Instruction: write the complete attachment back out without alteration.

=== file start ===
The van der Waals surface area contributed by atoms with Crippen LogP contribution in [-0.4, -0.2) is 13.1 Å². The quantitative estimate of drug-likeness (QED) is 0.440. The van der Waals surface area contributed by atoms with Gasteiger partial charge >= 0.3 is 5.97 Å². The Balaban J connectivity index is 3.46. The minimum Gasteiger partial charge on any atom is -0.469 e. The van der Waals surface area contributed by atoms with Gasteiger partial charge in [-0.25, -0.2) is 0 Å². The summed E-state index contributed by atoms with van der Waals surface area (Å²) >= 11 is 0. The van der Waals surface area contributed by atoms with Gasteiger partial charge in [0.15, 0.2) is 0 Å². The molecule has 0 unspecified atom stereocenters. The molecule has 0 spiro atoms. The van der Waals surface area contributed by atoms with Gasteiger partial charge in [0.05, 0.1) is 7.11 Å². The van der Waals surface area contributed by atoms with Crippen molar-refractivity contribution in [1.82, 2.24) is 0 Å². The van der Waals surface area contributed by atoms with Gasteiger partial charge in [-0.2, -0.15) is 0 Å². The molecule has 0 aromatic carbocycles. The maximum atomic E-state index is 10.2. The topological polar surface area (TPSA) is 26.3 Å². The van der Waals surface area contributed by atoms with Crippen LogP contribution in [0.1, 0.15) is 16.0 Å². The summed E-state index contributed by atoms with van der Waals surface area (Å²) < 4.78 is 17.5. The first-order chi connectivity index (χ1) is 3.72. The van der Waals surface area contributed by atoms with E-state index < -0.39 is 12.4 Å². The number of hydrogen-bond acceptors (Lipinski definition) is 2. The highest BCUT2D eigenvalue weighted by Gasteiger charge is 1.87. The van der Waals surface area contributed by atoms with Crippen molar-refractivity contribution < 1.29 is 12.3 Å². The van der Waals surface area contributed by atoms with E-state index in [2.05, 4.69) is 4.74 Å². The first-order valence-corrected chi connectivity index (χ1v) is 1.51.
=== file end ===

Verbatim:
The van der Waals surface area contributed by atoms with Crippen LogP contribution in [-0.4, -0.2) is 13.1 Å². The quantitative estimate of drug-likeness (QED) is 0.440. The van der Waals surface area contributed by atoms with Gasteiger partial charge >= 0.3 is 5.97 Å². The Balaban J connectivity index is 3.46. The minimum Gasteiger partial charge on any atom is -0.469 e. The van der Waals surface area contributed by atoms with Gasteiger partial charge in [-0.25, -0.2) is 0 Å². The summed E-state index contributed by atoms with van der Waals surface area (Å²) >= 11 is 0. The van der Waals surface area contributed by atoms with Gasteiger partial charge in [0.15, 0.2) is 0 Å². The molecule has 0 unspecified atom stereocenters. The molecule has 0 spiro atoms. The van der Waals surface area contributed by atoms with Gasteiger partial charge in [0.05, 0.1) is 7.11 Å². The van der Waals surface area contributed by atoms with Crippen molar-refractivity contribution in [1.82, 2.24) is 0 Å². The van der Waals surface area contributed by atoms with Gasteiger partial charge in [-0.2, -0.15) is 0 Å². The molecule has 0 aromatic carbocycles. The maximum atomic E-state index is 10.2. The topological polar surface area (TPSA) is 26.3 Å². The van der Waals surface area contributed by atoms with Crippen LogP contribution in [0.1, 0.15) is 16.0 Å². The summed E-state index contributed by atoms with van der Waals surface area (Å²) < 4.78 is 17.5. The first-order chi connectivity index (χ1) is 3.72. The van der Waals surface area contributed by atoms with E-state index < -0.39 is 12.4 Å². The number of hydrogen-bond acceptors (Lipinski definition) is 2. The highest BCUT2D eigenvalue weighted by Gasteiger charge is 1.87. The van der Waals surface area contributed by atoms with Crippen molar-refractivity contribution < 1.29 is 12.3 Å². The van der Waals surface area contributed by atoms with E-state index in [2.05, 4.69) is 4.74 Å². The first-order valence-corrected chi connectivity index (χ1v) is 1.51.